NCPDP 2018: Spotlight on Specialty Pharmacy, New Standards, and Improving Patient Experience

Monday, May 21, 2018
Author: 

Marsha K. Millonig, MBA, BPharm

NCPDP, the standards development organization focused on the pharmacy sector, just wrapped up its annual business and technology conference, which immediately followed its quarterly technical work group meetings.

NCPDP is responsible for the creation and maintenance of messages used to exchange electronic prescription and related claims information, and a key outcome of the technical work group meetings was the creation of a new work group focused on the specialty pharmacy segment. After several meetings of stakeholders to discuss challenges and opportunities facing the exchange of information in this sector, this new work group will focus on driving transaction automation. Among its proposed goals are:

  • Developing new standardized transactions and messages for prescribers, pharmacists, payers, and/or other interested parties in exchanging information related to specialty prescriptions.
  • Identifying pain points and transactions that delay the prescribing, dispensing, reporting, and payment of specialty medications.
  • Determining if an electronic transaction and/or standard can be used to improve the process.

NCPDP members are also preparing to transition to a new version of the SCRIPT Standard, as mandated by the Centers for Medicaid and Medicare Services (CMS). This transition will improve the ability of the industry to exchange prescription-related information, and the new version reflects enhancements brought forward based on business needs.

Conference Highlights

At the conclusion of the technical work group meetings, attendees focused on two days of educational programming, presented in professional and technical tracks and keynote speakers. 

The professional tracks included sessions on:

  • Prescription Drug Monitoring Programs (PDMP) legislative and regulatory trends and how these changes will impact pharmacy
  • Specialty drug management in the age of consumerism
  • Changes in community care, value-based payment models, and implementation of the Pharmacist eCare Plan

Also popular were sessions on legal updates around the pharmacy benefit industry and their impact on patients and looking at ways to leverage various types of Medicare data (Parts A, B, C and D) to impact outcomes and adherence.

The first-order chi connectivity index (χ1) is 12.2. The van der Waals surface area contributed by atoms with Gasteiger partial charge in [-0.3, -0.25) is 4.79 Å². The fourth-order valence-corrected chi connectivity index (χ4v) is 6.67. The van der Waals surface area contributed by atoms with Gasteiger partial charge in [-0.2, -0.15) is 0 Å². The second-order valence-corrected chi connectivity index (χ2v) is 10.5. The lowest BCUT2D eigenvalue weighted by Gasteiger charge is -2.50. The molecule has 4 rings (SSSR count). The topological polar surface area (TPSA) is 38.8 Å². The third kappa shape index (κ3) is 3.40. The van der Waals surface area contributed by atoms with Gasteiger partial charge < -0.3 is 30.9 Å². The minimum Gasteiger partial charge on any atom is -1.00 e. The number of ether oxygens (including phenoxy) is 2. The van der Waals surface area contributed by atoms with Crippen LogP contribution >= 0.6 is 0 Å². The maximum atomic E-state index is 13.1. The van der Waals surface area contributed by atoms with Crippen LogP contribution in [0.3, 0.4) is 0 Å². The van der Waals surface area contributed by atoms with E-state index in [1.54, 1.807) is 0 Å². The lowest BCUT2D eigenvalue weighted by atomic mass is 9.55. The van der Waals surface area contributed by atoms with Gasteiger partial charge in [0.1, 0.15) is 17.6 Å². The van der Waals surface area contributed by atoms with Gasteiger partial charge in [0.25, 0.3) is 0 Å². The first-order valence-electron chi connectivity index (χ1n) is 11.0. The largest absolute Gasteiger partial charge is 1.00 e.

The technical tracks also addressed a range of timely topics of interest to attendees, including:

  • The use of MTM Audit Findings to identify opportunities and anticipate future program changes
  • How electronic prior authorization (ePA) can be used to improve patient’s access to therapy and adherence
  • Using standardized data to advance pharmacy practice and support interoperability
  • Advancing population health through interoperability
  • The value of protected health information (PHI) and how to protect data from unauthorized users
  • The opportunities of telehealth to engage at-home, at-risk patients

The keynote speakers also addressed a range of topics, from tactical to motivational, that provided attendees with practical ideas to take back to their daily lives. This began with the opening panel, moderated by Dr. Walter Suarez, executive director of health IT strategy and policy at Kaiser Permanente, as they discussed “Data Challenges and Opportunities to Improve the Patient Journey.”

Among the panelists who joined Dr. Suarez was Regina Holliday, a patient rights activist, artist and author, who, as a keynote speaker, also presented an incredibly moving story of the challenges faced by her late husband, as he was hospitalized at five different facilities in 11 weeks. She clearly understands the impact of health information technology on the patient experience and has presented that verbally and visually through murals and the creation of the “Walking Gallery.” This gallery paints patient stories onto the backs of providers and advocates, inviting discussion. Her presentation reminded attendees that any of them could have been in her shoes, struggling to advocate for a loved one, and that they have a role to play in improving the accessibility of health information. The visceral emotions she evoked lingered with attendees throughout the conference and likely are still with them.

Former U.S. Chief Technology Officer, Aneesh Chopra, discussed “Open Data, IT, and Value-Based Payment.” The session looked at recent efforts to improve data access among providers, payers, and the government; how these efforts impact consumers, including their ability to take a more active role in making informed decisions; identified a potential path for healthcare organizations to develop the foundation for securely organizing, enhancing and sharing patient data; and talked about the impact of this work in an uncertain policy environment.

Perennial NCPDP attendee favorite Doug Long, vice president of industry relations for IQVIA, gave his highly anticipated “Market Trends Report.” This session is always jam-packed, with attendees and with dozens of critical data points about changes in the marketplace. His presentation included identification of factors that influence healthcare costs; notable developments in the brand, generic and specialty drug markets; current market leaders by therapeutic class (and those that have declined); and a look at developments that will likely influence the pharmaceutical and managed care markets over the next 12 months.

Marsha K. Millonig, MBA, BPharm, is president and CEO of Catalyst Enterprises, LLC, and an Associate Fellow at the University of Minnesota College of Pharmacy’s Center for Leading Healthcare Change.

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